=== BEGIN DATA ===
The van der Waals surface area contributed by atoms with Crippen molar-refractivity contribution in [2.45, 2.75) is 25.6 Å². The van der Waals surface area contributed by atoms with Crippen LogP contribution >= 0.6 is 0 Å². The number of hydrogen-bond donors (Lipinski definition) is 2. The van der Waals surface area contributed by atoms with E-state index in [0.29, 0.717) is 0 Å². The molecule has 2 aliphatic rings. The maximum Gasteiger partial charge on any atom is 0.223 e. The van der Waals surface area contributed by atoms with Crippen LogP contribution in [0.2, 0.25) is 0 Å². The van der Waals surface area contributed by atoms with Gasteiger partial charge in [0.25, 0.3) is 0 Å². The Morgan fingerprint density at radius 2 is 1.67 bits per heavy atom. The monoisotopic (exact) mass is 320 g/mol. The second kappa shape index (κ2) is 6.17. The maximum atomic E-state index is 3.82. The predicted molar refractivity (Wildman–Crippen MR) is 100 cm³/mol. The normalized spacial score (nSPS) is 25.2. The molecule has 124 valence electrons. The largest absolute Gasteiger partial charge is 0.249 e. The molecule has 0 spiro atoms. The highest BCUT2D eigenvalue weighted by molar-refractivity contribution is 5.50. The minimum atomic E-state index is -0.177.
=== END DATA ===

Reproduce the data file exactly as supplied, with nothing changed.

The van der Waals surface area contributed by atoms with Crippen molar-refractivity contribution in [2.45, 2.75) is 25.6 Å². The van der Waals surface area contributed by atoms with Crippen LogP contribution >= 0.6 is 0 Å². The number of hydrogen-bond donors (Lipinski definition) is 2. The van der Waals surface area contributed by atoms with E-state index in [0.29, 0.717) is 0 Å². The molecule has 2 aliphatic rings. The maximum Gasteiger partial charge on any atom is 0.223 e. The van der Waals surface area contributed by atoms with Crippen LogP contribution in [0.2, 0.25) is 0 Å². The van der Waals surface area contributed by atoms with Gasteiger partial charge in [0.25, 0.3) is 0 Å². The Morgan fingerprint density at radius 2 is 1.67 bits per heavy atom. The monoisotopic (exact) mass is 320 g/mol. The second kappa shape index (κ2) is 6.17. The maximum atomic E-state index is 3.82. The predicted molar refractivity (Wildman–Crippen MR) is 100 cm³/mol. The normalized spacial score (nSPS) is 25.2. The molecule has 124 valence electrons. The largest absolute Gasteiger partial charge is 0.249 e. The molecule has 0 spiro atoms. The highest BCUT2D eigenvalue weighted by molar-refractivity contribution is 5.50. The minimum atomic E-state index is -0.177.